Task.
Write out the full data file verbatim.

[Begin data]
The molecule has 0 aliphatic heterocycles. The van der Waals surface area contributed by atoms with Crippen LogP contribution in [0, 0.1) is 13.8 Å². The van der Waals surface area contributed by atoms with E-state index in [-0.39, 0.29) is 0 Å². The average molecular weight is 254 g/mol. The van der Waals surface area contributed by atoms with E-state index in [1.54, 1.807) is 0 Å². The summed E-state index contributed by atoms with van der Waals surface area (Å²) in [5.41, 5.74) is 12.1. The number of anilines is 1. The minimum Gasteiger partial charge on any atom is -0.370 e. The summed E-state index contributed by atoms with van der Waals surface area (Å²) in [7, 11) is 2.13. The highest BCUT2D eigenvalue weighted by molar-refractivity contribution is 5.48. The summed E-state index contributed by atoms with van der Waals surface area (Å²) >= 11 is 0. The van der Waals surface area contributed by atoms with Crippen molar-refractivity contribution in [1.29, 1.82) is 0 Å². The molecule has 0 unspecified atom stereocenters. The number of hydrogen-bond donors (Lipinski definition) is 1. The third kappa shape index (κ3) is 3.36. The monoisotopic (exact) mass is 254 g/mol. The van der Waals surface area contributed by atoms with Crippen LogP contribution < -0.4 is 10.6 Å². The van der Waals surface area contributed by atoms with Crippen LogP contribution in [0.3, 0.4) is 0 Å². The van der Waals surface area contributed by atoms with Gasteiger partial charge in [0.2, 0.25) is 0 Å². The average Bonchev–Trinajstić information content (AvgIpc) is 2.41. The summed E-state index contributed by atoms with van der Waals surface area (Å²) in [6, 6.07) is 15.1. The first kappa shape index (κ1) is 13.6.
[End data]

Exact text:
The molecule has 0 aliphatic heterocycles. The van der Waals surface area contributed by atoms with Crippen LogP contribution in [0, 0.1) is 13.8 Å². The van der Waals surface area contributed by atoms with E-state index in [-0.39, 0.29) is 0 Å². The average molecular weight is 254 g/mol. The van der Waals surface area contributed by atoms with E-state index in [1.54, 1.807) is 0 Å². The summed E-state index contributed by atoms with van der Waals surface area (Å²) in [5.41, 5.74) is 12.1. The number of anilines is 1. The minimum Gasteiger partial charge on any atom is -0.370 e. The summed E-state index contributed by atoms with van der Waals surface area (Å²) in [7, 11) is 2.13. The highest BCUT2D eigenvalue weighted by molar-refractivity contribution is 5.48. The summed E-state index contributed by atoms with van der Waals surface area (Å²) >= 11 is 0. The van der Waals surface area contributed by atoms with Crippen molar-refractivity contribution in [1.29, 1.82) is 0 Å². The molecule has 0 unspecified atom stereocenters. The number of hydrogen-bond donors (Lipinski definition) is 1. The third kappa shape index (κ3) is 3.36. The monoisotopic (exact) mass is 254 g/mol. The van der Waals surface area contributed by atoms with Crippen LogP contribution < -0.4 is 10.6 Å². The van der Waals surface area contributed by atoms with Crippen LogP contribution in [0.3, 0.4) is 0 Å². The van der Waals surface area contributed by atoms with Gasteiger partial charge in [0.2, 0.25) is 0 Å². The average Bonchev–Trinajstić information content (AvgIpc) is 2.41. The summed E-state index contributed by atoms with van der Waals surface area (Å²) in [6, 6.07) is 15.1. The first kappa shape index (κ1) is 13.6.